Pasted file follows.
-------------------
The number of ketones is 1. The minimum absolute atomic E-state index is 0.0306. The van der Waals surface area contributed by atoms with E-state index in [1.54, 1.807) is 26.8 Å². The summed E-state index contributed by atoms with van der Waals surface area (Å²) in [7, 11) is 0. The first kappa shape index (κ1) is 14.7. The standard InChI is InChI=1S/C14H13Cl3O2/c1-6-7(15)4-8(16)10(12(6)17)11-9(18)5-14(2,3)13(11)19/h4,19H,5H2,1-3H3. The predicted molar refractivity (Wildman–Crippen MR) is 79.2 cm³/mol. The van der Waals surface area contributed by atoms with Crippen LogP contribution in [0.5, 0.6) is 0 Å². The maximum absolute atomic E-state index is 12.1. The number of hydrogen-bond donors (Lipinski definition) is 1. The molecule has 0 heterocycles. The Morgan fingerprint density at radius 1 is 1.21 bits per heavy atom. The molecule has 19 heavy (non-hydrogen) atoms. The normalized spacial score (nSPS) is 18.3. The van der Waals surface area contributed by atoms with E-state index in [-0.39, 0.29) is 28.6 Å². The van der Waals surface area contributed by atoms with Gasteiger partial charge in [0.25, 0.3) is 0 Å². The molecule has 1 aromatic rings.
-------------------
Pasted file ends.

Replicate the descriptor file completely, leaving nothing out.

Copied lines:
The number of ketones is 1. The minimum absolute atomic E-state index is 0.0306. The van der Waals surface area contributed by atoms with E-state index in [1.54, 1.807) is 26.8 Å². The summed E-state index contributed by atoms with van der Waals surface area (Å²) in [7, 11) is 0. The first kappa shape index (κ1) is 14.7. The standard InChI is InChI=1S/C14H13Cl3O2/c1-6-7(15)4-8(16)10(12(6)17)11-9(18)5-14(2,3)13(11)19/h4,19H,5H2,1-3H3. The predicted molar refractivity (Wildman–Crippen MR) is 79.2 cm³/mol. The van der Waals surface area contributed by atoms with Crippen LogP contribution in [0.5, 0.6) is 0 Å². The maximum absolute atomic E-state index is 12.1. The number of hydrogen-bond donors (Lipinski definition) is 1. The molecule has 0 heterocycles. The Morgan fingerprint density at radius 1 is 1.21 bits per heavy atom. The molecule has 19 heavy (non-hydrogen) atoms. The normalized spacial score (nSPS) is 18.3. The van der Waals surface area contributed by atoms with E-state index in [-0.39, 0.29) is 28.6 Å². The van der Waals surface area contributed by atoms with Gasteiger partial charge in [0.25, 0.3) is 0 Å². The molecule has 1 aromatic rings.